Since becoming an investor, I’ve met hundreds of founders whose startups had traction, yet struggled to raise capital. They don’t have the insider knowledge or status, and they don’t know how to network their way to the right investors. They don’t know how to run a proper fundraise process, or how to create investor demand around the fundraise for their startup.
When I turn down founders for investment, the number one ask I often get is “Can you intro me to other VCs who might be interested in my startup?” Unfortunately, I can’t always help these founders for varying reasons. Often times it’s due to my limited bandwidth. Sometimes it’s because I don’t want to refer them to a VC who would likely pass for the same reasons. Sometimes it’s because I believe founders need to do the hard work and figure out how to reach the right VCs themselves.
[There are other ways I can help founders who lack access to opportunity. I previewed some of what we are doing at Spero in this blog post, and I’ll share more of the progress we’ve made in this area in a future post.]
So what can founders who don’t have the privilege of being a white man, or a computer science degree from an elite school, or a resume that includes a stint at a unicorn company, or rich friends, do? I’m not sure I have the answers, but I have great hope and am inspired by the grit and hustle of many founders who did not have these privileges yet figured out their own paths.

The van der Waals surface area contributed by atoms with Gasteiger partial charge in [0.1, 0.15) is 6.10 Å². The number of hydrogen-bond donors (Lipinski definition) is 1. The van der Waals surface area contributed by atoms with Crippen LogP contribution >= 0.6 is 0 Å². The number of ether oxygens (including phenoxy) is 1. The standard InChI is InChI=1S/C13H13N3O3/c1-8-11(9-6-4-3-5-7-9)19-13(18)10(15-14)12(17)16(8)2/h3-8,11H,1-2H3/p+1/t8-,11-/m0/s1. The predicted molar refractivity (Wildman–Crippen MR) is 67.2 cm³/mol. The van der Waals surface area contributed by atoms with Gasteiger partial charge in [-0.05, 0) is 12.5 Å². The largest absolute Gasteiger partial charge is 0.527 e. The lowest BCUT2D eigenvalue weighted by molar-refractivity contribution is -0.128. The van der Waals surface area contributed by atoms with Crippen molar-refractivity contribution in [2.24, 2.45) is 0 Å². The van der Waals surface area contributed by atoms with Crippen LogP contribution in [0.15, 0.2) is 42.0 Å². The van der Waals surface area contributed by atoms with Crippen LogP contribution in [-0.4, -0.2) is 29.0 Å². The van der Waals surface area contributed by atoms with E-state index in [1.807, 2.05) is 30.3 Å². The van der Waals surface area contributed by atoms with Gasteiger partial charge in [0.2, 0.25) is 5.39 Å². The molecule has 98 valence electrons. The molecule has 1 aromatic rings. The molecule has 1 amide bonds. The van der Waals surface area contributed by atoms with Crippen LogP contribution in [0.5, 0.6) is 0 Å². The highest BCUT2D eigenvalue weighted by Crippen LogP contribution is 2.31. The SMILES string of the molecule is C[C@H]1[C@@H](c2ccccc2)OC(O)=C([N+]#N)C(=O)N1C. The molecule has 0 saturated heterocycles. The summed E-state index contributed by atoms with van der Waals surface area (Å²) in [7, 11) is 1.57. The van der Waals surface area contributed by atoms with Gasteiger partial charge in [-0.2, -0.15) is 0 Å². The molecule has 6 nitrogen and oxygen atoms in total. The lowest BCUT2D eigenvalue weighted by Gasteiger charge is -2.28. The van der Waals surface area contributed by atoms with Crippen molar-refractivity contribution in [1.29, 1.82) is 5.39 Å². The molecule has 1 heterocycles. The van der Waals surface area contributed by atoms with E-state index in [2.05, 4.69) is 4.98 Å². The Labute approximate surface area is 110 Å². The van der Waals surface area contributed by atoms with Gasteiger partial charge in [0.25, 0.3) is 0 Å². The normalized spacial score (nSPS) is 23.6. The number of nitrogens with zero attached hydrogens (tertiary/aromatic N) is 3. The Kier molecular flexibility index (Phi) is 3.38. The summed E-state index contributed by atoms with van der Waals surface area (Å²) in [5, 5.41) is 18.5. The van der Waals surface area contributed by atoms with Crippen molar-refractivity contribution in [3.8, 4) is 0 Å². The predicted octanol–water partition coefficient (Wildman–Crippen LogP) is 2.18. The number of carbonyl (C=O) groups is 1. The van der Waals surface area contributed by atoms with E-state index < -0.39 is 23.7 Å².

Anne Cocquyt came to the Bay Area from the UK 7 years ago. Not knowing anyone in the Bay Area, Anne decided to create her own network. She founded a social club “Bubbles and Biz”, organized over 40 events, and facilitated over 500 connections between women in the Bay Area. This led her to found and launch The Guild, a social network and mentoring platform that has facilitated over 15000 networking and mentorship introductions among women since 2017. This includes programs for entrepreneurs to get warm introductions to investors outside of their networks. She solved the challenge she faced, herself, in making new connections when you’re in a new place and a new industry.
Ruben Harris moved to the Bay Area from Atlanta 4 years ago because he wanted to pursue a career in tech. Through sheer hustle, Ruben networked his way into being an advisor to premier valley startups including AltSchool, Honor and Hustle (a Spero company). Two years ago, he launched the podcast Breaking into Startups to inspire more than three million people to consider careers in tech. Today, he is the founder of Career Karma (YC W’19), an app that helps non-tech professionals break into the tech industry by helping them get into coding bootcamps and other training programs.
I try to remind myself that I’m privileged to be here in Silicon Valley and have the networks and access that most don’t. It’s a privilege that my much younger self could never have imagined. It’s important for those of us who have that privilege to recognize it and help others who may not yet have access to it. I have a great privilege being a venture capitalist. As gatekeepers to funding, it’s our responsibility to widen those gates and equalize access to opportunity.
If you’d like to partner together with me on this journey, I hope you’ll reach out to me through our website or at firstname.lastname@example.org